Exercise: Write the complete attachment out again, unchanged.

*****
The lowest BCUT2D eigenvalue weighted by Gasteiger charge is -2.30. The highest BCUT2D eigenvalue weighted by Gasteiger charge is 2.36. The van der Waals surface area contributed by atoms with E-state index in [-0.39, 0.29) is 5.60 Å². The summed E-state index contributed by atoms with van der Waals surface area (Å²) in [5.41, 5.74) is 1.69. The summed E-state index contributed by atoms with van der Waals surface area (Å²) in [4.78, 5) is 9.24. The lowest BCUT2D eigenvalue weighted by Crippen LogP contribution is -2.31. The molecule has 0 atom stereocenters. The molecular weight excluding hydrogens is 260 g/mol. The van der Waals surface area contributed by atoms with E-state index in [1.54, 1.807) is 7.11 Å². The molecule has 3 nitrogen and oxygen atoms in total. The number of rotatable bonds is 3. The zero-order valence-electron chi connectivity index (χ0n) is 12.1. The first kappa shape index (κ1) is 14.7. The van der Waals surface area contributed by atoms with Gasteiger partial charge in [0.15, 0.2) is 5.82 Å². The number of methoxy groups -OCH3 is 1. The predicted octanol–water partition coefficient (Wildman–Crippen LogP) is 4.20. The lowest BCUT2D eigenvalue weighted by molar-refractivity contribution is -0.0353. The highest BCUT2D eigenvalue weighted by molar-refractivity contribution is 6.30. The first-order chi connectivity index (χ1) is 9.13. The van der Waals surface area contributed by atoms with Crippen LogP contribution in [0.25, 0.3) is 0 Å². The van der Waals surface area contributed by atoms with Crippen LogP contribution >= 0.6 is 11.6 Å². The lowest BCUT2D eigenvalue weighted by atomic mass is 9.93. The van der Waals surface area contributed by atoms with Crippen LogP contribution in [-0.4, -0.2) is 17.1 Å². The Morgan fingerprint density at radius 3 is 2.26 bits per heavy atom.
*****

The lowest BCUT2D eigenvalue weighted by Gasteiger charge is -2.30. The highest BCUT2D eigenvalue weighted by Gasteiger charge is 2.36. The van der Waals surface area contributed by atoms with E-state index in [-0.39, 0.29) is 5.60 Å². The summed E-state index contributed by atoms with van der Waals surface area (Å²) in [5.41, 5.74) is 1.69. The summed E-state index contributed by atoms with van der Waals surface area (Å²) in [4.78, 5) is 9.24. The lowest BCUT2D eigenvalue weighted by Crippen LogP contribution is -2.31. The molecule has 0 atom stereocenters. The molecular weight excluding hydrogens is 260 g/mol. The van der Waals surface area contributed by atoms with E-state index in [1.54, 1.807) is 7.11 Å². The molecule has 3 nitrogen and oxygen atoms in total. The number of rotatable bonds is 3. The zero-order valence-electron chi connectivity index (χ0n) is 12.1. The first kappa shape index (κ1) is 14.7. The van der Waals surface area contributed by atoms with Gasteiger partial charge in [0.15, 0.2) is 5.82 Å². The number of methoxy groups -OCH3 is 1. The predicted octanol–water partition coefficient (Wildman–Crippen LogP) is 4.20. The lowest BCUT2D eigenvalue weighted by molar-refractivity contribution is -0.0353. The highest BCUT2D eigenvalue weighted by molar-refractivity contribution is 6.30. The first-order chi connectivity index (χ1) is 9.13. The van der Waals surface area contributed by atoms with Crippen LogP contribution in [0.25, 0.3) is 0 Å². The van der Waals surface area contributed by atoms with Crippen LogP contribution >= 0.6 is 11.6 Å². The lowest BCUT2D eigenvalue weighted by atomic mass is 9.93. The van der Waals surface area contributed by atoms with Crippen LogP contribution in [-0.4, -0.2) is 17.1 Å². The Morgan fingerprint density at radius 3 is 2.26 bits per heavy atom.